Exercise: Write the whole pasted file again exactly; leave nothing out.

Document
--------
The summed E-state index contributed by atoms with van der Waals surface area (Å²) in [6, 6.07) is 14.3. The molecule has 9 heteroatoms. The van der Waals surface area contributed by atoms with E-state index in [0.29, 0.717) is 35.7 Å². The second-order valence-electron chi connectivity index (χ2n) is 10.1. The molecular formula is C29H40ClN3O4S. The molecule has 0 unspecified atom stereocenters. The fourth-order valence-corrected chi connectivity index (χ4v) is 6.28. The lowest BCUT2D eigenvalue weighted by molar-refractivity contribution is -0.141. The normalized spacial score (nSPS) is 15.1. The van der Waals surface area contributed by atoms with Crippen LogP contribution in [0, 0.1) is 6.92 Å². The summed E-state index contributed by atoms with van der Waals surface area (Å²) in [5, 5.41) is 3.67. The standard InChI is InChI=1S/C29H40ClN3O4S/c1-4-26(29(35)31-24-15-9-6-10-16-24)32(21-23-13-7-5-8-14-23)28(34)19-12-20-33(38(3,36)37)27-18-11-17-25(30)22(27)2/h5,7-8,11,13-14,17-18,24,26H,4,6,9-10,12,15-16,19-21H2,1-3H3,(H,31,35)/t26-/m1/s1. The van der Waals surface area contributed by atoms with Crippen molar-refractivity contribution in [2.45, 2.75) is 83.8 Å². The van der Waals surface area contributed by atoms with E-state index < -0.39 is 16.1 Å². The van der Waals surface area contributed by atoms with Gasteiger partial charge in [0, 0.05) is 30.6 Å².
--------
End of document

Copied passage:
The summed E-state index contributed by atoms with van der Waals surface area (Å²) in [6, 6.07) is 14.3. The molecule has 9 heteroatoms. The van der Waals surface area contributed by atoms with E-state index in [0.29, 0.717) is 35.7 Å². The second-order valence-electron chi connectivity index (χ2n) is 10.1. The molecular formula is C29H40ClN3O4S. The molecule has 0 unspecified atom stereocenters. The fourth-order valence-corrected chi connectivity index (χ4v) is 6.28. The lowest BCUT2D eigenvalue weighted by molar-refractivity contribution is -0.141. The normalized spacial score (nSPS) is 15.1. The van der Waals surface area contributed by atoms with Crippen LogP contribution in [0, 0.1) is 6.92 Å². The summed E-state index contributed by atoms with van der Waals surface area (Å²) in [5, 5.41) is 3.67. The standard InChI is InChI=1S/C29H40ClN3O4S/c1-4-26(29(35)31-24-15-9-6-10-16-24)32(21-23-13-7-5-8-14-23)28(34)19-12-20-33(38(3,36)37)27-18-11-17-25(30)22(27)2/h5,7-8,11,13-14,17-18,24,26H,4,6,9-10,12,15-16,19-21H2,1-3H3,(H,31,35)/t26-/m1/s1. The van der Waals surface area contributed by atoms with Crippen molar-refractivity contribution in [2.45, 2.75) is 83.8 Å². The van der Waals surface area contributed by atoms with E-state index < -0.39 is 16.1 Å². The van der Waals surface area contributed by atoms with Gasteiger partial charge in [0, 0.05) is 30.6 Å².